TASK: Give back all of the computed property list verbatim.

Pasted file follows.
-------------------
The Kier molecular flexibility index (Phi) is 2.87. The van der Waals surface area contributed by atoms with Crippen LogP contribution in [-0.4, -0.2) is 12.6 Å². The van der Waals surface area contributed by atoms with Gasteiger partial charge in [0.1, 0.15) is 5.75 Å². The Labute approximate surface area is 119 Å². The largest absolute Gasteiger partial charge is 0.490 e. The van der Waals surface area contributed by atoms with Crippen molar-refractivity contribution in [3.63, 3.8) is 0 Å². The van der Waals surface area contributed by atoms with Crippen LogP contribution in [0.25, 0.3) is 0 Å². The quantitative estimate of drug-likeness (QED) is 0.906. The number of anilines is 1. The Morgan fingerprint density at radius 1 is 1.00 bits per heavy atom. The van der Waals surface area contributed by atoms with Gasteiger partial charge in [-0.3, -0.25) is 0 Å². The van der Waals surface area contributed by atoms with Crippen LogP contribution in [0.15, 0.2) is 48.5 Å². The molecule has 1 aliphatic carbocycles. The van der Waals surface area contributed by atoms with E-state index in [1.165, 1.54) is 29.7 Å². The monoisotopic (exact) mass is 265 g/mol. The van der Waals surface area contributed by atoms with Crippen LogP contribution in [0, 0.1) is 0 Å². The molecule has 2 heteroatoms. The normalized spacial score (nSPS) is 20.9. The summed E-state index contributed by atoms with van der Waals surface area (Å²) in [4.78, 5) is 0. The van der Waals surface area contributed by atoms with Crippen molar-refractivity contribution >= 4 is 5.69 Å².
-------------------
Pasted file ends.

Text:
The Kier molecular flexibility index (Phi) is 2.87. The van der Waals surface area contributed by atoms with Crippen LogP contribution in [-0.4, -0.2) is 12.6 Å². The van der Waals surface area contributed by atoms with Gasteiger partial charge in [0.1, 0.15) is 5.75 Å². The Labute approximate surface area is 119 Å². The largest absolute Gasteiger partial charge is 0.490 e. The van der Waals surface area contributed by atoms with Crippen molar-refractivity contribution in [3.63, 3.8) is 0 Å². The van der Waals surface area contributed by atoms with Crippen LogP contribution in [0.25, 0.3) is 0 Å². The quantitative estimate of drug-likeness (QED) is 0.906. The number of anilines is 1. The Morgan fingerprint density at radius 1 is 1.00 bits per heavy atom. The van der Waals surface area contributed by atoms with Gasteiger partial charge in [-0.3, -0.25) is 0 Å². The van der Waals surface area contributed by atoms with Crippen LogP contribution in [0.15, 0.2) is 48.5 Å². The molecule has 1 aliphatic carbocycles. The van der Waals surface area contributed by atoms with E-state index in [1.165, 1.54) is 29.7 Å². The monoisotopic (exact) mass is 265 g/mol. The van der Waals surface area contributed by atoms with Crippen LogP contribution in [0, 0.1) is 0 Å². The molecule has 2 heteroatoms. The normalized spacial score (nSPS) is 20.9. The summed E-state index contributed by atoms with van der Waals surface area (Å²) in [4.78, 5) is 0. The van der Waals surface area contributed by atoms with Crippen molar-refractivity contribution >= 4 is 5.69 Å².